The economic problems in Europe and the United States will affect Australia and the Asian region, making a return to surplus by 2012/13 harder, according to Treasurer Wayne Swan.
“There’s no doubt that recent events … impact on global growth, that flows through to domestic growth, that flows through to budget revenues, and that does have an impact,” he recently told Sky News.
“That means that objective that we’ve set, that determination to return to surplus in 2012/13 just gets harder because of these events, but there’s a very good reason for maintaining that determination.”
Mr Swan, who recently received his award from Euromoney magazine as Finance Minister of the Year in Washington has been in the US for meetings of the World Bank and International Monetary Fund with fellow finance ministers from the Group of 20 (G20) nations.
He said the troubles in Europe and the US could not be ignored by Australia, despite the underlying strength of the domestic economy and Asian region.
“We are all very interconnected, that’s why it’s very important there is a global response to the events in Europe,” he said.
“There’s no doubt that there’s far greater strength in our region … but the region isn’t immune from this event,” he added.
The IMF’s policy board, over the weekend, said it had agreed to act decisively and collectively “to restore confidence and financial stability, and rekindle global growth”.
The 27-nation European Union, the Fund’s largest shareholder, meanwhile pledged to “do whatever is necessary to resolve the euro-area sovereign debt crisis and ensure the financial stability of the euro-area as a whole and its member states”.
The equity markets around the world are in turmoil. Some countries are in recession and others are likely to default on their debts. Fear rules.
While Australia seems, and is, a long way from these problems, confidence here is low in the fear that we’ll be dragged down by these overseas problems. Our share markets have tumbled and our property markets are flat.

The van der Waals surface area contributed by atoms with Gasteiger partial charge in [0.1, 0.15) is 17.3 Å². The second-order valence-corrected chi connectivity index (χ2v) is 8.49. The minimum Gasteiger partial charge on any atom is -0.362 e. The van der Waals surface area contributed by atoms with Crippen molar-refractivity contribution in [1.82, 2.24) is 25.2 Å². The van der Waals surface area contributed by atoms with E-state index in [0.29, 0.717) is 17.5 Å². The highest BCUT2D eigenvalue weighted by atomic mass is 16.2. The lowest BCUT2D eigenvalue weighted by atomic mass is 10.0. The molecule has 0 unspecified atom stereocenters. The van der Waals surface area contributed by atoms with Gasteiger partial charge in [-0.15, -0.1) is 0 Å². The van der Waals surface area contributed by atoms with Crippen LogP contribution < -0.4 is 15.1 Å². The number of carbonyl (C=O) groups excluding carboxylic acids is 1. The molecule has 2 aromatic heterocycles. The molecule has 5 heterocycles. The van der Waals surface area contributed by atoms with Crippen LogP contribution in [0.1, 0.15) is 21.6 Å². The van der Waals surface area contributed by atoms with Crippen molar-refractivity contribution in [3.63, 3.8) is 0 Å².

And it should come as no surprise that things are unlikely to get better for a while.
Things are likely to get worse economically, before they get better, which means are property markets are likely to remain flat for some time. Maybe until the end of next year.
The good news is that Australia is ready for almost anything the world economy throws at us. We’ve been battening down the hatches anticipating further financial problems.
As a country, we have low debt levels – the International Monetary Find estimates 24% of GDP this year as opposed to 100% in the US and 150% in Greece. And even though we have a small budget deficit, our Government could spend its way out of another economic crisis. Plus the RBA has the ability to lower interest rates to help stimulate our economy as it has done in the past.
At the same time the average household is in much better shape than a few years ago. We’re saving more than ever. On average we’re stashing away around 10.5% of our disposable (after tax) income, paying down mortgages faster than needed and paying off credit card debt.
While small retailers are battling, many of our larger companies are in a strong financial position, particularly our banks, who have bolstered their balance sheets. This means our major banks are no longer as dependent on overseas funds and could keep lending to us even if overseas interbank lending dries up.
I don’t see further major falls in our major capital city property markets, especially with a drop in interest rates on the horizon. But I don’t see a reason for strong increases in value either.
If you have a system, a great team of advisors, your finances organised and the right knowledge, now could be a great counter cyclical opportunity to buy good properties that will appreciate in value over the long term.
I guess you could call this the upside of a very challenging economic climate.
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